The initial QCNS dataset consisted of 732,704 unique patient encounters, of which 728,902 had ASA PS between 1 and 5. There were 3676 patient encounters with missing ASA status and 126 with an ASA PS of 6.
We found a significant trend toward increased 48-h mortality with increasing ASA PS classification for patients undergoing both elective and emergent procedures (p < 0.0001). Additionally, 48-h mortality was significantly higher among patients undergoing emergent rather than elective procedures (1.27 versus 0.03 %, p < 0.0001). Of the 581 patients that died, 34.6 % had an ASA PS designation of “5” (n = 22) or “5E” (n = 179). Of those patients with an ASA PS designation of 5 (or 5E), 16 % died within 48 h of surgery (Table 1 and Fig. 1).
In the historical cohort from the Vacanti study, adult male patients were admitted to 11 US naval hospitals between July 1964 and June 1966 (Vacanti et al. 1970). To compare our cohort to this group, we used an “adult male” restriction to the entire QCNS dataset. Using 732,704 unique encounters captured and stored in the QCNS database, we identified 638,626 adults (>17 years of age), of whom 243,500 were males (33.2 %). Of these 243,500 adult males, 1397 (0.06 %) were excluded from the analysis because an ASA PS designation was not recorded (n = 1,331), or an ASA status of 6 was designated (n = 66). In our contemporary cohort, we found that 306 patients died within 48 h. Of these 306 deaths, 117 occurred among the 232,065 patients that underwent elective surgeries (48-h mortality rate 0.05 %) versus 189 that occurred among the 10,038 patients that underwent emergent procedures (48-h mortality rate 1.88 %). As in the full QCNS cohort, the 48-h mortality rate in the contemporary adult male cohort was significantly higher for emergent patient encounters than elective patient encounters (p < 0.0001), and we observed statistically significant trends toward increasing 48-h mortality with higher ASA PS strata in both the elective (p < 0.0001) and emergent (p < 0.0001) patient cohorts (Table 2 and Fig. 2).
Using data from the Vacanti paper published in 1970, we found a significant trend toward increasing 48-h mortality with increasing ASA PS (p < 0.0001) and an overall 48-h mortality rate among patients undergoing elective procedures that was significantly lower than that among patients undergoing emergent procedures (0.24 versus 1.2 %, p < 0.0001). While the overall absolute risk of death among patients undergoing elective procedures is significantly lower in the contemporary cohort than that in the historical cohort (0.05 % in the QCNS dataset versus 0.24 % in the Vacanti study), there is not a significant decrease in 48-h mortality for patients undergoing emergent procedures (1.88 % in the QCNS dataset versus 1.2 % in the Vacanti study (Table 2 and Fig. 2)).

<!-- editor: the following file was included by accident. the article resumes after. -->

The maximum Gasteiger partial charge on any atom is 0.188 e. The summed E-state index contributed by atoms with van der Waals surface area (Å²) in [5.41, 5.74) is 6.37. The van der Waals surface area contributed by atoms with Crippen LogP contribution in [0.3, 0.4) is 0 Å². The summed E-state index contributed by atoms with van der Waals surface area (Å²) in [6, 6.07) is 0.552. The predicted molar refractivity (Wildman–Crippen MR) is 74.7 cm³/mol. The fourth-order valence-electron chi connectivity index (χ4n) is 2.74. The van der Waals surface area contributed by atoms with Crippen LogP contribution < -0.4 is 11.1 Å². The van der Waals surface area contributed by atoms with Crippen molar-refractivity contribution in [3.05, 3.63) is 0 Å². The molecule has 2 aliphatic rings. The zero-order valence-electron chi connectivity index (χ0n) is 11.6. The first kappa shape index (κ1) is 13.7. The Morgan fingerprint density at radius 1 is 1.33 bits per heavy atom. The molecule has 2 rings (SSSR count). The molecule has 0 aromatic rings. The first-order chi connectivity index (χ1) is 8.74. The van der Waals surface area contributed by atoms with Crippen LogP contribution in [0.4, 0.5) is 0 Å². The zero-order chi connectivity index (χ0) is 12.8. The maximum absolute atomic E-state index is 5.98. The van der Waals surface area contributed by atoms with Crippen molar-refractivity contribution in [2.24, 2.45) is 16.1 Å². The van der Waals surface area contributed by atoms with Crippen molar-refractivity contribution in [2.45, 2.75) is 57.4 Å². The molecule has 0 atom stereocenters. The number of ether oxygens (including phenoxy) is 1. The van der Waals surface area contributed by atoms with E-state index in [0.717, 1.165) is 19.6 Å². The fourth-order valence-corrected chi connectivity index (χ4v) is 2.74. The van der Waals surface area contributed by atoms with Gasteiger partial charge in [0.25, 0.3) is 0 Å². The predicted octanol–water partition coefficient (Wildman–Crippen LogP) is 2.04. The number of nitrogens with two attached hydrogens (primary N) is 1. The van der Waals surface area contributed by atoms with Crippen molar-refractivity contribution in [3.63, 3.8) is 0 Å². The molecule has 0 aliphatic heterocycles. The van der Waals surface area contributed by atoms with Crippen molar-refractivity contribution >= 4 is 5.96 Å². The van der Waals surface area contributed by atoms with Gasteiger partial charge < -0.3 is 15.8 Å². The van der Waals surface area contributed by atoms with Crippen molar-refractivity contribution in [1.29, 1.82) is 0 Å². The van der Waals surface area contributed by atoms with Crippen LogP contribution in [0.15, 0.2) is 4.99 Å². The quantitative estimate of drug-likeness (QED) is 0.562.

In this study, we showed that there was a statistically significant association between increasing ASA PS class and increased risk of 48-h mortality following an anesthetic in a large contemporary cohort of over 700,000 consecutive anesthetics delivered across over 200 locations, using prospectively collected and validated data. Furthermore, our subgroup analysis on adult men suggests that the risk of death within 48 h of an anesthetic increased with increasing ASA PS designations as well. This trend was observed for patients undergoing both elective and emergent procedures. However, the risk of 48-h mortality following an anesthetic was significantly lower in the contemporary cohort when compared with that in the historical cohort for patients undergoing elective procedures. This association was not observed for patients undergoing emergent procedures. Interestingly, the 48-h risk of mortality for patients undergoing emergent procedures was lower in every ASA PS stratum from 1E through 4E when compared to the historical cohort, but the mortality rate in the ASA PS 5E stratum (moribund patients) was higher in the contemporary cohort (19.7 versus 9.5 % in the historic cohort). This large difference in outcomes among ASA PS 5E patients may explain the increase in overall 48-h mortality following an anesthetic that was observed for patients undergoing emergent surgery in the contemporary cohort.